David Fuller: Family of mother abused in mortuary honour 'most loving woman you'd ever meet'

  • Watch ITV Meridian's Kit Bradshaw's report

The family of a woman whose dead body was abused in a hospital mortuary in Kent by double killer David Fuller say they hope she would be proud of them, after they set-up a cancer foundation in her name.

Chloe and Tom Mackelden were both teenagers when their mother Tania died of cancer in 2017. Four years later, police officers told the siblings their mother's body was among those abused at Tunbridge Wells Hospital.

Tania Mackelden was one of more than 100 bodies targeted by the hospital electrician. Fuller was jailed for life for the 1987 murders of Wendy Knell and Caroline Pierce in December last year.

Now, Chloe and Tom are focusing on helping others, after their first fundraiser brought in more than £2,000.

Speaking to ITV Meridian about finding out their mother was one of Fuller's victims, Chloe said: "I don't think we'll ever come to terms with what he's done.

"You never get over the fact that you've lost your mum, but you learn to live with it. With this, it's completely different.

"It's something you would never dream would happen - it was very difficult to deal with.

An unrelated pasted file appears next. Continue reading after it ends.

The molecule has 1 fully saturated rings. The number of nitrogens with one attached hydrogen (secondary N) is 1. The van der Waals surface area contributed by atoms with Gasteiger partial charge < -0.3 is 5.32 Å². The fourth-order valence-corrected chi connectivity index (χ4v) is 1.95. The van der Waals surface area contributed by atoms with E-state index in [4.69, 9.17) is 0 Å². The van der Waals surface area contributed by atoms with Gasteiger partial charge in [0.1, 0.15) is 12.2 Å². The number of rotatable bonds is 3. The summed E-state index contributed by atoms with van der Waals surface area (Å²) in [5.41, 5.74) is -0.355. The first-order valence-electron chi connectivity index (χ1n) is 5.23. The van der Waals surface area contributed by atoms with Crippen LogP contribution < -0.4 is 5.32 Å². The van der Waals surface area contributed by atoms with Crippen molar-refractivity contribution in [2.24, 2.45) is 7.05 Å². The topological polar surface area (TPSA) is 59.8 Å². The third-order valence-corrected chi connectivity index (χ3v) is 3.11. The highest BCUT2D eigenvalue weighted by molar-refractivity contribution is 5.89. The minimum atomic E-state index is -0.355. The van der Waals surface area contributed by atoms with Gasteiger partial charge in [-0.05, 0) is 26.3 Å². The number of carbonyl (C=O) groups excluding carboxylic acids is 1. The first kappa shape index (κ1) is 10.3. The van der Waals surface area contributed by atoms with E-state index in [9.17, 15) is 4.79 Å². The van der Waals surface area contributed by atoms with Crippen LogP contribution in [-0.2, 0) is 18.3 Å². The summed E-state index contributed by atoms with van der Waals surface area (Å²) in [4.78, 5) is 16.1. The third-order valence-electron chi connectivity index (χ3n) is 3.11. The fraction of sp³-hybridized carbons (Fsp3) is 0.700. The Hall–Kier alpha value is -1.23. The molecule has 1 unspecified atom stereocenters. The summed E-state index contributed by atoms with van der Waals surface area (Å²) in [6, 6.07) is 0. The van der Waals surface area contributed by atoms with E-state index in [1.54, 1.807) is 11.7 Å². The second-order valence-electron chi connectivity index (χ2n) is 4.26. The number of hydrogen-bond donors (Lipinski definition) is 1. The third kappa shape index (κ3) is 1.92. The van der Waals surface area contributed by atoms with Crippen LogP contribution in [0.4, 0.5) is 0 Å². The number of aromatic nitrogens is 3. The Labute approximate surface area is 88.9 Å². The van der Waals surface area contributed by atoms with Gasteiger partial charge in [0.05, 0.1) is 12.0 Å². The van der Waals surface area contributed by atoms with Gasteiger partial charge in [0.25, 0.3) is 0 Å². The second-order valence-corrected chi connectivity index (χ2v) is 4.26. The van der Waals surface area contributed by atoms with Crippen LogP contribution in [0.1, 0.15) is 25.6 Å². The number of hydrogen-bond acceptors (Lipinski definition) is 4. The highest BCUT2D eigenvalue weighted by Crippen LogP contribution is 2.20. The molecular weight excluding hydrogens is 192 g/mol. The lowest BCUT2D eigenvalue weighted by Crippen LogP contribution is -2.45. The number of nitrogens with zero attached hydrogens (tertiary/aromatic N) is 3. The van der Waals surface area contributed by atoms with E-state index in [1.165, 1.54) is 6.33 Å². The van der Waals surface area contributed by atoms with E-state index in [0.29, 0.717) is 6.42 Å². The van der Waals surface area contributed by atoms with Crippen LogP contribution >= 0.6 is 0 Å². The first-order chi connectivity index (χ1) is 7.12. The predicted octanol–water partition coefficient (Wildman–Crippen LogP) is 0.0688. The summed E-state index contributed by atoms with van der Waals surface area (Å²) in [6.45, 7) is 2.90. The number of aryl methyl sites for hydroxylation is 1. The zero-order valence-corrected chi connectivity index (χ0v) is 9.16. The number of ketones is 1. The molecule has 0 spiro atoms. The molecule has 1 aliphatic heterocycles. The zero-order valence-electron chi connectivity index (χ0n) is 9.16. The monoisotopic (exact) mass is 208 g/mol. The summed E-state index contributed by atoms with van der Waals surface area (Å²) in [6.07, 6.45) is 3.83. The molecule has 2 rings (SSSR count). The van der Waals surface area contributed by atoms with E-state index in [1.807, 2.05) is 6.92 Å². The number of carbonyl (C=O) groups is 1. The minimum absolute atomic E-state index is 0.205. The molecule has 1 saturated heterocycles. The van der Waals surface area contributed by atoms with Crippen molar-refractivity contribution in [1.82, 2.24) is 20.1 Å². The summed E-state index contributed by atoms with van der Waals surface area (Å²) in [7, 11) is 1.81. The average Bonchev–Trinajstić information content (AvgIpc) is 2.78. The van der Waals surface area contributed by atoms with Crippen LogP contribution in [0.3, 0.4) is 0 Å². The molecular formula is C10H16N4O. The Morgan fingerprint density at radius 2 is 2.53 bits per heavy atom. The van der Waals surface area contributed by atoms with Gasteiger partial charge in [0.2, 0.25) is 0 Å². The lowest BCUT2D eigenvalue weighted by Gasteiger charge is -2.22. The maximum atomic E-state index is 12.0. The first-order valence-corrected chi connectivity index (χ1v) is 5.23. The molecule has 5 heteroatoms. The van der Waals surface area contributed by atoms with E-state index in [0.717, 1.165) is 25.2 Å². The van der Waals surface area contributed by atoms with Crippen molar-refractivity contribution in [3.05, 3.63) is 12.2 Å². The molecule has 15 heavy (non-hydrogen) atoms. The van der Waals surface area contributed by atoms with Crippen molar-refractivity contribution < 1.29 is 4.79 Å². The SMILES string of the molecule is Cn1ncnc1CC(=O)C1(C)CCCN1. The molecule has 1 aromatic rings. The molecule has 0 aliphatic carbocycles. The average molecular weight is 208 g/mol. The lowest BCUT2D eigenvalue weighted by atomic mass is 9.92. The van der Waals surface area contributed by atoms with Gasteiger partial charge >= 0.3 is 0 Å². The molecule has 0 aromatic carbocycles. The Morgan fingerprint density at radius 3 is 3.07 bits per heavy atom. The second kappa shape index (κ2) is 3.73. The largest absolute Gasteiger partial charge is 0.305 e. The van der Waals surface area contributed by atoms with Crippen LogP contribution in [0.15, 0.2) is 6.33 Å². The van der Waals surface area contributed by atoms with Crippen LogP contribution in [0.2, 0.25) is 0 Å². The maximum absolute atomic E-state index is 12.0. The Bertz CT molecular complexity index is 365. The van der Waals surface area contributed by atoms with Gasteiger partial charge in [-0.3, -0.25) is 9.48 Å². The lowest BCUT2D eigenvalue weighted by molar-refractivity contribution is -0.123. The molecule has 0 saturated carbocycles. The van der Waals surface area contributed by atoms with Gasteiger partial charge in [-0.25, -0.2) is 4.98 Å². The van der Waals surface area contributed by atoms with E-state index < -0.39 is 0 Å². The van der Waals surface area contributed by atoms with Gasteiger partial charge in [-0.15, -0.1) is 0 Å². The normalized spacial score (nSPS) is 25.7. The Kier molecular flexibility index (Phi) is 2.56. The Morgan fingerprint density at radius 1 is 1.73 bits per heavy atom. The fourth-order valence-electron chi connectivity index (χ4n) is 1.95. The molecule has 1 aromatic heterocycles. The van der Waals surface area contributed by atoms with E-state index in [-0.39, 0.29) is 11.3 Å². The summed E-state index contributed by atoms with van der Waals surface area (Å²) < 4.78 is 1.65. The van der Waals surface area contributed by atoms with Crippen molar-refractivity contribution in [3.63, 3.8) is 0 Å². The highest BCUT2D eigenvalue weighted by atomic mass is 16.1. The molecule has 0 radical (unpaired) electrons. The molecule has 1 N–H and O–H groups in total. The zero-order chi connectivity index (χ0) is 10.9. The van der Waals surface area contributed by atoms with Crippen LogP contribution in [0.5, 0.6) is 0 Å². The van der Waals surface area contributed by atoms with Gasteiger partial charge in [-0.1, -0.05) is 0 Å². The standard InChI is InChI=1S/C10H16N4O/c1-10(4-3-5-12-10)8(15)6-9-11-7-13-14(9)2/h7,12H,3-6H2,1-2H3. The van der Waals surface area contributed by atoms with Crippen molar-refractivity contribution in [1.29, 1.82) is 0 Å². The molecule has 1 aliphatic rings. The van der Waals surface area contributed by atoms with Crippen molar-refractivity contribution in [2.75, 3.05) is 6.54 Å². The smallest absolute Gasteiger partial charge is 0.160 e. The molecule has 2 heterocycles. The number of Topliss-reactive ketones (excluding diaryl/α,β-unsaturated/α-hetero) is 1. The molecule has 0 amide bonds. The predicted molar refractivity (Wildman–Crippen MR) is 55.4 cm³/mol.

Chloe works for the NHS, but says she is angry at how Fuller managed to get away with his crimes for so long.

Tom Mackelden felt David Fuller had ruined his memories of his mum Tania

"We know the exact day and time that it happened to mum, and that was in the middle of the day," she said.

"How did someone not see him continually going down to the mortuary and not question it?"

Tom added: "For a long time, I couldn't even look at pictures of her, because when I looked at her, all I saw was his horrible face.

"I was angry at him for ruining the lovely memories I had of my lovely mum. For a long time I felt like he had tarnished every memory I have had."

  • Tom Mackelden says he was inspired by the memory of a trip to Greece with their mum

Now the brother and sister want to honour their mother's memory by helping others whose loved ones have terminal cancer.

The aim is to use the money they raise to fund foreign holidays for families - inspired by the memory of a trip to Greece with their mum shortly before her death.

Speaking about her mum, Chloe said: "When she had cancer, she was the strongest person I've ever known.

"She always had a smile on her face, and when she went to hospital appointments, they couldn't believe she was still smiling."

Chloe and Tom are hoping to apply for official charity status in the coming months.

Tom added: "She was just the strongest most independent, loving woman you'd ever meet. She took everything in her stride.

"She knew she was going to die, so she took that and decided 'If I'm going to die, I'm going to die happy'.

"It's a credit to her and I think it has rubbed off on me and Chloe."

Tom and Chloe are hoping to secure official charity status for the Tania Mackelden Foundation in the coming months.